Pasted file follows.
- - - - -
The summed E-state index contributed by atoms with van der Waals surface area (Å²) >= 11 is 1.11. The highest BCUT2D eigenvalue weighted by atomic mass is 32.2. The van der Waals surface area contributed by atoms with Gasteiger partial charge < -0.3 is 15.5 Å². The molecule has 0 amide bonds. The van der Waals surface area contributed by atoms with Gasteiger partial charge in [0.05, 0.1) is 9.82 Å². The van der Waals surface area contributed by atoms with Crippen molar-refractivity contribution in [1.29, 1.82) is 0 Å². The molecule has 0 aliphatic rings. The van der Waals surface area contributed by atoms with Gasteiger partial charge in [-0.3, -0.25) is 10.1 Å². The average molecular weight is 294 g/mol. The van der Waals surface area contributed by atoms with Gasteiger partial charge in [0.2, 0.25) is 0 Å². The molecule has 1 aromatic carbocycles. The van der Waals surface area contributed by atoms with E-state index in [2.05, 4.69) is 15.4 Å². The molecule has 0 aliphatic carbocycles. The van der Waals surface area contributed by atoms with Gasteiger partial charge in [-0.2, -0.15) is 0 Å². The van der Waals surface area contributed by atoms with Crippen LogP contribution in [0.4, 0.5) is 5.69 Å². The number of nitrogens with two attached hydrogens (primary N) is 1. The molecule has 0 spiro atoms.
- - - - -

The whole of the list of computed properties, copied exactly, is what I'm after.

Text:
The summed E-state index contributed by atoms with van der Waals surface area (Å²) >= 11 is 1.11. The highest BCUT2D eigenvalue weighted by atomic mass is 32.2. The van der Waals surface area contributed by atoms with Gasteiger partial charge < -0.3 is 15.5 Å². The molecule has 0 amide bonds. The van der Waals surface area contributed by atoms with Gasteiger partial charge in [0.05, 0.1) is 9.82 Å². The van der Waals surface area contributed by atoms with Crippen molar-refractivity contribution in [1.29, 1.82) is 0 Å². The molecule has 0 aliphatic rings. The van der Waals surface area contributed by atoms with Gasteiger partial charge in [-0.3, -0.25) is 10.1 Å². The average molecular weight is 294 g/mol. The van der Waals surface area contributed by atoms with Gasteiger partial charge in [0.2, 0.25) is 0 Å². The molecule has 1 aromatic carbocycles. The van der Waals surface area contributed by atoms with E-state index in [2.05, 4.69) is 15.4 Å². The molecule has 0 aliphatic carbocycles. The van der Waals surface area contributed by atoms with Gasteiger partial charge in [-0.2, -0.15) is 0 Å². The van der Waals surface area contributed by atoms with Crippen LogP contribution in [0.4, 0.5) is 5.69 Å². The number of nitrogens with two attached hydrogens (primary N) is 1. The molecule has 0 spiro atoms.